The stube occupies the southwest comer of the building and features original flooring and plaster walls (Photos 8 and 9). The entrance doors from the hall to the east and kammer to the north feature six paneled doors with original hardware. One of the most interesting material aspects on the first floor is the mix of door hardware. Strap hinges, box locks, H-hinges, HL-hinges and decorative open locks complete this wide array of door hardware. Windows to the south and west walls retain original features including splayed wood jambs and unusually wide molded surrounds. The room is fully encircled with a broad chair rail composed of beaded stock topped by a cap rail supported on a wide molding. Based on microscopic observation, all wood trim and doors on the first floor has been stripped of the original bright yellow paint and are currently natural unfinished wood. Mid-20th century radiators and metal covers are fit below windows, as they are in most rooms of the house. Ceiling joists within the stube are also rough and unplastered, suggesting that the ceiling was once plastered. Twentieth-century plaster covers the second floor flooring between the joists.

The kammer also retains important 18th century features including flooring, chair rail, baseboard, doors, windows, door trim and plastered walls (Photo 10). Ceiling joists are roughhewn and not chamfered with plaster covering the flooring between the joists, suggesting that the ceiling was originally plastered as elsewhere on the first floor with the exception of the hall and kuche. Both sashes within the kammer appear to be original, containing original lights, rails, sills, and muntins.

Within the hall, the doorway to the southeast provides access to the original winder stairs leading to the second story (Photo 11). At the second floor, the stair leads to a small hallway that facilitates access to the modernized bathroom, untouched bedrooms, and the attic (Photos 12 and 13). The fireplace in the hallway contains a small mantel placed around a foot and half above the fireplace opening.

The bedrooms occupy the western portion of the second floor and retain original windows, trim, floorboards, doors and hardware of the same design, materials, and craftsmanship found on the first floor (Photos 14 through 16). They are separated by a painted wood feather-edged partition affixed to the south side of the summer beam into two distinct rooms, one to the north and one to the south. In the south bedroom, a fireplace with original mantel is located on the east wall. An original pegboard for hanging clothing is located on the feather-edge partition to the east of the door accessing the north room. This bedroom contains identical features to the first bedroom, minus the fireplace and mantel. All wood doors, partitions and trim remain painted with no more than two or three coats of paint thereby retaining a complete paint history of the second floor. 

To the east of the north bedroom and north of the hall, a smaller bedroom has been converted into a modem bathroom (Photo 17). This room was a part of the original floor plan as is evident by the same feather-edge paneled partition seen through the remainder of the second floor. All the doors on the second floor are of six panels and mostly utilize strap hinges.

The entrance to the attic is gained from a six-panel door to east side of the hallway (Photos 18 and 19). A beaded handrail and simple winder stair access the attic. The original chimneystack rises through the center of the attic which features wide board flooring, exposed purlins and rafters and the underside of the recently installed slate roof The roofing system of the house utilizes a principle rafter system, supporting common rafters. Rafters are mortised into the ends of the floor joists that project though the masonry walls, while the principal rafter is mortised and pegged into the joists inboard from the exterior walls.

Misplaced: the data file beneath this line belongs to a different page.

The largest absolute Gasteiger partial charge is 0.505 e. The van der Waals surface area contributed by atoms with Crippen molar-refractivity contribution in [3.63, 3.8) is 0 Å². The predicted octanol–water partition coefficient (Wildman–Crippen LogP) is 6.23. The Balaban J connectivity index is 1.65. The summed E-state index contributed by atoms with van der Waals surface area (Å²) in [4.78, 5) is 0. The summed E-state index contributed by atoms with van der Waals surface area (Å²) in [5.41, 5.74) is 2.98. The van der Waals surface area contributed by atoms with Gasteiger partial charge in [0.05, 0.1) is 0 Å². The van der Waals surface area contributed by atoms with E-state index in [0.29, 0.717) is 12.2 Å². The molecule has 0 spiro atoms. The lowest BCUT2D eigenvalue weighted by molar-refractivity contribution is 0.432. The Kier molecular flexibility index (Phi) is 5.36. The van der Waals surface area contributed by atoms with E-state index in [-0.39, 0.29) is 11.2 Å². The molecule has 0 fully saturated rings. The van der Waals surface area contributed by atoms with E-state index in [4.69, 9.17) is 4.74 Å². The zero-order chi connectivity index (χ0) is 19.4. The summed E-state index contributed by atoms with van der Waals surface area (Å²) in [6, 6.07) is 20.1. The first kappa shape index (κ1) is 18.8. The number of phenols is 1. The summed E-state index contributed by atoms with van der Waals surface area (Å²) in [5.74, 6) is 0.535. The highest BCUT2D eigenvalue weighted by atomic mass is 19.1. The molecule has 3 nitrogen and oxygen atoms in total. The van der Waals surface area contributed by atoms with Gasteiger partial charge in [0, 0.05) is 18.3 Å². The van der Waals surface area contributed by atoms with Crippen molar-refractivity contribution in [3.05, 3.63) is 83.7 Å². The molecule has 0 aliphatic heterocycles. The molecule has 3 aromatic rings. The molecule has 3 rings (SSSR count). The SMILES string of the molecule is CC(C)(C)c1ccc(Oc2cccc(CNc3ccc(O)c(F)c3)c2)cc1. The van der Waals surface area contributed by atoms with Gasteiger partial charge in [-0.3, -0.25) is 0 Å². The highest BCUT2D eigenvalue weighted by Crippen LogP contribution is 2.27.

The house's cellar is completely excavated except for the area below the kuche (Photo 20). Accessed from a door in the southeast comer of the kuche, the basement is defined by whitewashed uncoarsed rubble walls and a concrete floor. All windows in the cellar feature original horizontal three light glass sashes. Ceiling joists appear to be original. A modern iron support brace has been placed directly underneath the dividing wall of the kammer and stube to support the weight above. A large wooden slab covering the doorway, with partial remains of the original door bar, has blocked the bulkhead entrance to the cellar. A modern day oil heating system is also visible in the cellar.

The property's non-contributing resource is the stone Pennsylvania bank barn located approximately seventy-five yards south of the house (Figures C and D). Constructed on the footprint of an earlier barn, the current bam was built in the late nineteenth century and has been extensively altered. The barn is typical of later Pennsylvania bank barns and is constructed of stone with an enclosed forebay on the southeast façade, a gable roof, and an earthen bank on the northwest façade. The building is punctuated by a number of six-over-six, four, and nine-light wood windows and wood doors, both pedestrian and vehicular, in both the ground and threshing floor levels.

Few changes have occurred with the Knauss House since its construction in 1777, possibly because the house was occupied for 158 years by the family of the builder and used for many years only as a summer residence. Many of these changes have been minor and have been sensitive and non-damaging to the original design. Overall the Knauss House retains a remarkable assemblage of original features and features. The most visible qualities of integrity seen throughout the building include workmanship, materials, and design evident through the surviving original materials on both the exterior and interior. Location, setting, and feeling are also retained by the building, despite the loss of associated outbuildings and a large part of the original parcel of land.